Jul 26, 2018

Lead Flushing May Not Be Effective at Reducing Contamination

A new study found that running water to flush lead contamination may across increase levels

Flushing taps may not be effective at removing lead contamination in drinking water
Flushing taps may not be effective at removing lead contamination in drinking water

Researchers from the Louisiana State University New Orleans School of Public Health found that running water to flush out lead is not consistently effective. The study, published in the International Journal of Environmental Research and Public Health, surveyed homeowners and tested water samples from 373 New Orleans homes on the East Bank of the Mississippi River, the city’s water source. By analyzing water of different temperatures after letting the taps run for three time increments, the researchers found that lead levels were actually higher after flushing for 30 seconds to 2 minutes.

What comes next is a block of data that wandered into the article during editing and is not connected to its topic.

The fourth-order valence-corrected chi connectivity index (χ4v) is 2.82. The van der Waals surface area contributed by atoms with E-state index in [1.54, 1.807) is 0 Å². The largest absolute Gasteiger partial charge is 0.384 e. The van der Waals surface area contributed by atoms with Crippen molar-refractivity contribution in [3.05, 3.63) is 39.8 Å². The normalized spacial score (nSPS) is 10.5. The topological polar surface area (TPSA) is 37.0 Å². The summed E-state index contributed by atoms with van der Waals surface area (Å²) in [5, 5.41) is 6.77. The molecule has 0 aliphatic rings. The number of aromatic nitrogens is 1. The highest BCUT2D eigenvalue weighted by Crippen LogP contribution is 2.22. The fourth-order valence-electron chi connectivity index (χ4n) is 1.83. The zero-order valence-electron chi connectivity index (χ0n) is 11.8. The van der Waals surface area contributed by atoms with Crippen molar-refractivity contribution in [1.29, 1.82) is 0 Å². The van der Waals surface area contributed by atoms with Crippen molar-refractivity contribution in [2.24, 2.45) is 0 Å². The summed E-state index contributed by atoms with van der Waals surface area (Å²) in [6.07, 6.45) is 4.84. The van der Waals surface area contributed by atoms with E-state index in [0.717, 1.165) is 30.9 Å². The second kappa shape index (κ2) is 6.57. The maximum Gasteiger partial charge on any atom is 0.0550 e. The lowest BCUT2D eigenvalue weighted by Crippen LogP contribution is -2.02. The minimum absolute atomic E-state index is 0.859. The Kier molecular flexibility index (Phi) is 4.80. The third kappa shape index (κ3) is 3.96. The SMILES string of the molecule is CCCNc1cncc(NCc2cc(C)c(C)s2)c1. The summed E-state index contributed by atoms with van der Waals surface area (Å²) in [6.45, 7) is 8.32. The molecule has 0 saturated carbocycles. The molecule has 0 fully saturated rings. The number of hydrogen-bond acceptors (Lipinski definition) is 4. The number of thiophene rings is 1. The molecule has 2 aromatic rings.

In fact, the study found that only after flushing for 5.5 to 6 minutes did the lead levels begin to decrease and even then, only for a few hours. Regular flushing for an extended amount of time is not economical or sustainable for many homes and the researchers concluded that public health messages need to change to ensure appropriate application of flushing and acknowledge its shortcomings.

“More effective interventions like certified water filters should be considered instead, particularly when replacing water service lines and plumbing is not economically possible,” Lead Researcher Adrienne Katner said.

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